The LTC3676 also provides some tools for source suppression. Its DC-DC converters specifically include a dv/dt control feature which slows down the switching edge rates to reduce radiated emissions. Since the buck regulators are synchronous, both the rise and the fall time are both controlled. A slow edge rate of about 3ns rise/fall, was selected to both pass emission requirements and still limit switching losses, which helps to optimize power converter efficiency. Each of the 4 buck switching regulators in the LTC3676 default to this 3ns edge rate control mode, but can also be individually set via I2C, to a faster 1ns rate, to improve efficiency, if limited edge rate and emissions control is not required.

In addition to switching time control, the LTC3676 offers some other EMI suppression tools. The frequency of the buck regulators can be changed from 2.25MHz to 1.12MHz. Also, to minimize the input ripple, which can end up radiating through the power input wiring, the buck regulators can be staggered between two different clock phases.

The LTC3676 is also capable of providing considerable power, in excess of 10W. This can result in substantial circulating currents and so it is imperative to provide an uninterrupted path for this current to circulate. In particular, slots in the ground plane, which force the large circulating currents to flow around them, create slot antennas. But other obstacles, such as changing layers, contribute some energy in the EMI signature and should be minimized. Ideally the top and bottom layers should be all, or mostly, ground plane, with the signal layers flowing internally. Since this is usually not practical, some thought needs to go into how the ground plane will be connected prior to commencing layout. For example, it is not a good idea to put the LTC3676 into a corner or tab on the PCB. This will make it very difficult to properly route the ground plane. However, it is a good idea to route the high circulating current areas of the LTC3676 first, to ensure the most optimum layout possible.

If EMI control is planned and executed with the concepts of source suppression and antenna elimination in mind, it is possible to create a full power system that is a good EMI neighbor without increasing product cost or weight.

More Key Features

The LTC3676 fully satisfies the automotive ESD requirements of 2kV HBM and 1000V CDM which is another key requirement for approaching zero defects in the automotive assembly process. Further, the IC has very low standby current consumption, typically 12uA, which is desired in “always on” automotive navigation, security and safety systems which must maintain continuous power to real time clock circuits for temporal awareness, even when the engine is not running.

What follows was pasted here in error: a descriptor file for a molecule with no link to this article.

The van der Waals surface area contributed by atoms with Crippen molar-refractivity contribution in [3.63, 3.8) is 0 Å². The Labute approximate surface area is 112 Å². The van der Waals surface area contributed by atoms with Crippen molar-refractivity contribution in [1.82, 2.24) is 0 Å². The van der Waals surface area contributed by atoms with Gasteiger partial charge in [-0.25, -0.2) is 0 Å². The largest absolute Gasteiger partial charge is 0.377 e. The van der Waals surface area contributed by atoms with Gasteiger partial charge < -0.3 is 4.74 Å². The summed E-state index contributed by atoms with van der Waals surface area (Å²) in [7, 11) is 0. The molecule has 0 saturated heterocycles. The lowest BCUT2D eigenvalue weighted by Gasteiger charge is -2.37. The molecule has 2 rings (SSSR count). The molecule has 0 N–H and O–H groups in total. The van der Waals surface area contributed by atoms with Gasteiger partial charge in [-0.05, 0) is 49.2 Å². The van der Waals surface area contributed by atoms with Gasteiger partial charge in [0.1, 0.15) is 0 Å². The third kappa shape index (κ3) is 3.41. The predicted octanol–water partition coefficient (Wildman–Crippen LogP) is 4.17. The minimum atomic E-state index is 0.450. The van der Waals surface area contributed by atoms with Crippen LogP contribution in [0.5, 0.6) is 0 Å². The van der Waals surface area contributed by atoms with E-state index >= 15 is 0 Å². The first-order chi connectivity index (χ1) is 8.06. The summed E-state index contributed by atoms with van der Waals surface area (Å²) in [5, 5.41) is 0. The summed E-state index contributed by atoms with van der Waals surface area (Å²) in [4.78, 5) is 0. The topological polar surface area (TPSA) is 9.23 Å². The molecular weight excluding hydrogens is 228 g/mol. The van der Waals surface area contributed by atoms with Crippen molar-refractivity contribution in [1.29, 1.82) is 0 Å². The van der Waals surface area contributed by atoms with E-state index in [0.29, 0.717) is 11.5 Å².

Finally, the LTC3676 supports simple and effective power sequencing which can be handled through serial communications or via pin strapping where power supply output voltages are tied to enable pins in the desired turn-on sequence. Internally each enable is delayed micro seconds to further time stagger the startup sequence. This feature is supported with precision low voltage enable thresholds so the sequencing is possible even with output voltages as low as 0.43V. Each supply voltage output is also soft-started to limit inrush current and produce clean voltage transitions. See Figure 2.

The LTC3676 also includes easily programmable power-down sequence control. The IC includes two registers for initializing a power down sequence configuration which will be followed at the next turn-off event or overpower fault condition. Each regulator (DC-DC and LDO) can be pre-set to any one of four time slots for shutdown. Each regulator output includes an internal pull-down resistor that is engaged when disabled to guarantee the controlled discharges as shown in Figure 3 and a low starting point for the next turn-on sequence

Figure 2. The LTC3676 Startup Sequence

Figure 3. The LTC3676 Power-Down Sequence


Modern automobiles have advanced significantly from those of yesteryear. Simple AM/FM radios have given way to modern technological advancements such as satellite radio, touch screens, navigation systems, Bluetooth, HDTV, integrated cell phones, media players, and video game systems. Further, by replacing discrete power IC components or traditional large overly-integrated PMICs (i.e. with audio, codecs, etc.), a system designer can use a new generation of compact Power Management Solutions ICs that integrate key power management functions for a new level of performance with smaller and simpler solutions. High performance processors typically have a unique set of power supply requirements, including multiple high current and low noise rails, programmable sequencing and dynamic I2C adjustment. Therefore it is important to select the right PMIC to control and power them.

New products, such as the octal-rail LTC3676/-1 Power Management Solution for Application Processors from Linear Technology, enable system designers to exploit the full power savings and performance benefits of these new processors from Freescale, Marvell, Samsung and others across an ever-growing range of applications. The LTC3676/-1 solves many of the traditional problems associated with automotive infotainment system design, thus enhancing the modern automotive experience.

About the authors:

Steve Knoth is Senior Product Marketing Engineer, Power Products Group, Linear Technology Corporation.

Jeff Marvin is Design Center Manager, Power Products Group, Linear Technology Corporation